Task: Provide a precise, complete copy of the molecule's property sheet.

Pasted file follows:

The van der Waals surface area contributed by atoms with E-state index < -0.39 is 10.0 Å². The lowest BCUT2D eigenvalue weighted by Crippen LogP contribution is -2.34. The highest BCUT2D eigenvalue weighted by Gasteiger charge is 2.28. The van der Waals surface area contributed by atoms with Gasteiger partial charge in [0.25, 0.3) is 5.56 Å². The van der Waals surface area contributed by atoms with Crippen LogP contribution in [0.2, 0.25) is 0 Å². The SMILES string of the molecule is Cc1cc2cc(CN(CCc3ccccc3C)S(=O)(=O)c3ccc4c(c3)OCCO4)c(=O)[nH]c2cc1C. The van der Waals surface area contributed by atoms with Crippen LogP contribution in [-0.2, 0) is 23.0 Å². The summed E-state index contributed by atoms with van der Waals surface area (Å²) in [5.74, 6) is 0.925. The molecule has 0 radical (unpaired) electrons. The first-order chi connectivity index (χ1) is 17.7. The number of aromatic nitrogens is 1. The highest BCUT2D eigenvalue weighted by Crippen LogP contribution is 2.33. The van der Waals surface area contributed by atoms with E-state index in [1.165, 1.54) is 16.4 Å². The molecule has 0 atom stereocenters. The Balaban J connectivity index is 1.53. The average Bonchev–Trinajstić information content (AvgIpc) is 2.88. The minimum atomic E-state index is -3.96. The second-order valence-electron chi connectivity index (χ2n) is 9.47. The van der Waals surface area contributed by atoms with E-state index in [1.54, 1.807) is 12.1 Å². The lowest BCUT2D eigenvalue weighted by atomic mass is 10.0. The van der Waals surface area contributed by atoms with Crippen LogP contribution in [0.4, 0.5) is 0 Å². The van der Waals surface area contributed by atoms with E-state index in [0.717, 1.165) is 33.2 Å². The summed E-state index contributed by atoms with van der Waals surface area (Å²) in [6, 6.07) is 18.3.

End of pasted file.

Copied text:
The van der Waals surface area contributed by atoms with E-state index < -0.39 is 10.0 Å². The lowest BCUT2D eigenvalue weighted by Crippen LogP contribution is -2.34. The highest BCUT2D eigenvalue weighted by Gasteiger charge is 2.28. The van der Waals surface area contributed by atoms with Gasteiger partial charge in [0.25, 0.3) is 5.56 Å². The van der Waals surface area contributed by atoms with Crippen LogP contribution in [0.2, 0.25) is 0 Å². The SMILES string of the molecule is Cc1cc2cc(CN(CCc3ccccc3C)S(=O)(=O)c3ccc4c(c3)OCCO4)c(=O)[nH]c2cc1C. The van der Waals surface area contributed by atoms with Crippen LogP contribution in [-0.2, 0) is 23.0 Å². The summed E-state index contributed by atoms with van der Waals surface area (Å²) in [5.74, 6) is 0.925. The molecule has 0 radical (unpaired) electrons. The first-order chi connectivity index (χ1) is 17.7. The number of aromatic nitrogens is 1. The highest BCUT2D eigenvalue weighted by Crippen LogP contribution is 2.33. The van der Waals surface area contributed by atoms with E-state index in [1.165, 1.54) is 16.4 Å². The molecule has 0 atom stereocenters. The Balaban J connectivity index is 1.53. The average Bonchev–Trinajstić information content (AvgIpc) is 2.88. The minimum atomic E-state index is -3.96. The second-order valence-electron chi connectivity index (χ2n) is 9.47. The van der Waals surface area contributed by atoms with E-state index in [1.54, 1.807) is 12.1 Å². The lowest BCUT2D eigenvalue weighted by atomic mass is 10.0. The van der Waals surface area contributed by atoms with Crippen LogP contribution in [0.4, 0.5) is 0 Å². The van der Waals surface area contributed by atoms with E-state index in [0.717, 1.165) is 33.2 Å². The summed E-state index contributed by atoms with van der Waals surface area (Å²) in [6, 6.07) is 18.3.